By providing greater access to the sciences early on, we can help inspire students from diverse backgrounds to see a future with a greater variety of opportunities and pursue a STEM education in college and ultimately a career in STEM—contributing to a pipeline of the best, brightest, and most diverse talent.

Importantly, a commitment to a diverse workforce cannot end at the front door of a lab, building, or manufacturing site. It is incumbent upon our leaders to create workplace environments that are inclusive and equal—ones where every person is treated with dignity regardless of race, culture, religion, creed, or sexual orientation. This underscores the importance of creating a culture of holistic safety—including emotional and psychological health—as well as Employee Resource Groups which foster employee connectivity and mutual understanding. These aspects of the workplace are critical to recruiting and retaining highly capable, diverse talent and helping them achieve their full potential. They also create an environment where every person can be their authentic self, which helps individuals and ultimately companies (STEM-related and otherwise) perform better. 

Our nation has come a long way in bringing more diversity into STEM fields, but we still have further to go on this journey. Sometimes that means we need to look to our past for guidance and inspiration.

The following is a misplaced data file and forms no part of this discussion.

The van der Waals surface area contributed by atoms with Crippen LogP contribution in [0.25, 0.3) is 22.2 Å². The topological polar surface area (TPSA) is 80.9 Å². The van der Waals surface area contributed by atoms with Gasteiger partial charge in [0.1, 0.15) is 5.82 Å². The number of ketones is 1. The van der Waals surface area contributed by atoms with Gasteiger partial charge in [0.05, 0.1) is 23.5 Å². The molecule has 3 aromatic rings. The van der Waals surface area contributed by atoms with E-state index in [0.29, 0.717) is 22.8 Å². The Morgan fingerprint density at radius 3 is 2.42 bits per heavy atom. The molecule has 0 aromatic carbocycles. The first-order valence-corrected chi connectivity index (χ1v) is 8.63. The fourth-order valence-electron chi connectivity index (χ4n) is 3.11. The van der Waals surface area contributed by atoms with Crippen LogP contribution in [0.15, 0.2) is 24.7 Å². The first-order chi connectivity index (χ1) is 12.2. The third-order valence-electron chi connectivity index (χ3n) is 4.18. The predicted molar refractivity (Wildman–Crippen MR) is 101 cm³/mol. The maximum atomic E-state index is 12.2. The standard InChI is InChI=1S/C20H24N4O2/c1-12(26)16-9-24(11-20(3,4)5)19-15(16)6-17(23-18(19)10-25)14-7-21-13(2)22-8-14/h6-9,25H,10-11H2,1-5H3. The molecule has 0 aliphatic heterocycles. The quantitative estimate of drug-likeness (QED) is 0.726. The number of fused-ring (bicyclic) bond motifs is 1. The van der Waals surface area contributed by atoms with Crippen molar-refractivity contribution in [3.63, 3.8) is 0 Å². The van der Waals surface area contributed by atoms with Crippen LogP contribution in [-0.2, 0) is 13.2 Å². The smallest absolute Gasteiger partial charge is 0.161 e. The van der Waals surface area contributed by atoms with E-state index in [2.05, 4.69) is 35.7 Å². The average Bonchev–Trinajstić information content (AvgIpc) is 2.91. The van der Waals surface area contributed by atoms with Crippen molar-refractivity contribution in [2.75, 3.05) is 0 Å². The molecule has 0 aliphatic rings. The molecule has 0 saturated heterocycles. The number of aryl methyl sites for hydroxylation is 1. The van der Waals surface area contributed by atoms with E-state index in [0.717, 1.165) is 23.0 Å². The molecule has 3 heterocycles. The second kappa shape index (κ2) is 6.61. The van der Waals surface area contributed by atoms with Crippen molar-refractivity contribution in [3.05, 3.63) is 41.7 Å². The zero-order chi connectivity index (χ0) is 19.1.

Today at Fisk University—an HBCU in Nashville, TN—students walking around campus may pass by Talley-Brady Hall—a recognition of the contributions of St. Elmo Brady and fellow chemistry professor Thomas Talley. Throughout U.S. history and into the modern day, you will find similar stories of Black visionaries in chemistry, engineering, medicine, mathematics, and other STEM fields. They changed the world through their innovative work and their struggle to break down barriers for those who followed. During this Black History Month and beyond, we can honor these pioneers by continuing their work to inspire a more diverse and inclusive future for the next generation of leaders, innovators, and problem-solvers.

Mark Newman is the President and CEO of The Chemours Company. In 2022, Mr. Newman was named one of Savoy Magazine’s Most Influential Black Executives in Corporate America.

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The Chemours Company

The Chemours Company

The Chemours Company (NYSE: CC) is a global leader in Titanium Technologies, Thermal & Specialized Solutions, and Advanced Performance Materials providing its customers with solutions in a wide range of industries with market-defining products, application expertise and chemistry-based innovations. We deliver customized solutions with a wide range of industrial and specialty chemicals products for markets, including coatings, plastics, refrigeration and air conditioning, transportation, semiconductor and consumer electronics, general industrial, and oil and gas. Our flagship products are sold under prominent brands such as Ti-Pure™, Opteon™, Freon™, Teflon™, Viton™, Nafion™, and Krytox™. The company has approximately 6,200 employees and 28 manufacturing sites serving approximately 2,700 customers in approximately 110 countries. Chemours is headquartered in Wilmington, Delaware and is listed on the NYSE under the symbol CC.